Don’t add any more excitement to the already exciting fact that you’re about to go for a walk (as cued by getting your dog’s leash and harness).
5. Contextual learning
A dog learns commands in context. That means, learning to “sit” inside your home or in your yard is different from “sit” as you are about to cross a road.
You need to train your dog with all the different contexts so they fully understand the what and when you’re communicating.
6. Burn off excess energy
If you have an energetic dog, the moment they know you’re about to go for a walk, all the pent-up energy will come out on the walk and there’s more chance they won’t listen to you.
They are just too excited and too distracted.
Before the walk, try some pre-exercise. Play fetch with a ball or frisbee, play chase or tug of war in your yard or even let them paddle in their dog pool. Do something to burn up some energy prior to the walk. If you are looking for outdoor dog toys, have a read of this article.
Releasing some energy prior to their walk may increase the chance your dog will listen to you.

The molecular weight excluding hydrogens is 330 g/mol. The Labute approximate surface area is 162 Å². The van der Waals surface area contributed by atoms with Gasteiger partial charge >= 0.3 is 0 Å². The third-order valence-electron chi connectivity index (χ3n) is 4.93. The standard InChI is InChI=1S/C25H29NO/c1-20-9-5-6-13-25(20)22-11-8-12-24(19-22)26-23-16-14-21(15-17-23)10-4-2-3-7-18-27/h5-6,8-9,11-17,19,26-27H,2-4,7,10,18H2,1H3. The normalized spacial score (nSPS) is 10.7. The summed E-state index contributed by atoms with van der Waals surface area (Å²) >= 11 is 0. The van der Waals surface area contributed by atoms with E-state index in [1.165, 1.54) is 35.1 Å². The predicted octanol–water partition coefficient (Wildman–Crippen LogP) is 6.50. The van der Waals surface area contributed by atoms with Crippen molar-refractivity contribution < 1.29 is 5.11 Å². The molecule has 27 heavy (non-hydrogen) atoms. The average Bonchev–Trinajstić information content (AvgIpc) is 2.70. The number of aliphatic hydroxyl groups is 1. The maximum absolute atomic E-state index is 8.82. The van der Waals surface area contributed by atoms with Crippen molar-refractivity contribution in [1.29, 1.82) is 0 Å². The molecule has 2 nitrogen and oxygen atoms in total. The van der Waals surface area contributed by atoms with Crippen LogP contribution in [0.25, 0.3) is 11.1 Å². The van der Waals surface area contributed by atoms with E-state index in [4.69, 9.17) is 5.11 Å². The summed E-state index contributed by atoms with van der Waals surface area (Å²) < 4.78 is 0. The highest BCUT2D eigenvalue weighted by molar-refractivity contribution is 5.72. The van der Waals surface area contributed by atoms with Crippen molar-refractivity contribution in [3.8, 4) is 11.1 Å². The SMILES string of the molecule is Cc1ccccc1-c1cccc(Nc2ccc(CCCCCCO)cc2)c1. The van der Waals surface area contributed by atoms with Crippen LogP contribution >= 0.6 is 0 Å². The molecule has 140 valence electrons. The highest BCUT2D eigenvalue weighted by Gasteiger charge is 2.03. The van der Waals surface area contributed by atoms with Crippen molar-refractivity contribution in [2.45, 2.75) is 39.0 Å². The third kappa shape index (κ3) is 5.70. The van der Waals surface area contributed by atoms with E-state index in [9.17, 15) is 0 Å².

What To Do In These Scenarios
How to get a dog to listen when distracted
When training your dog, it is helpful to slowly introduce distractions instead of causing a sensory overload. As you build distractions and continue to work on your training and commands, your dog will be more skilled at maintaining focus.
Dogs get easily distracted in hectic environments.
Training your dog to focus on you in a quiet home, free of distractions, is simple.
However, when you try the same approach on a busy city sidewalk, your dog will likely be overwhelmed because of a sensory overload.
The video from McCann Dog Trainers below guides you through on how to get a dog to listen when distracted, building up distractions and keeping your dog focused on you.
How to get your dog to pay attention to you outside
When you are facing distractions outdoors, make sure to keep the reward level high. Your dog will have to learn the value of focusing on you instead of focusing on the distraction.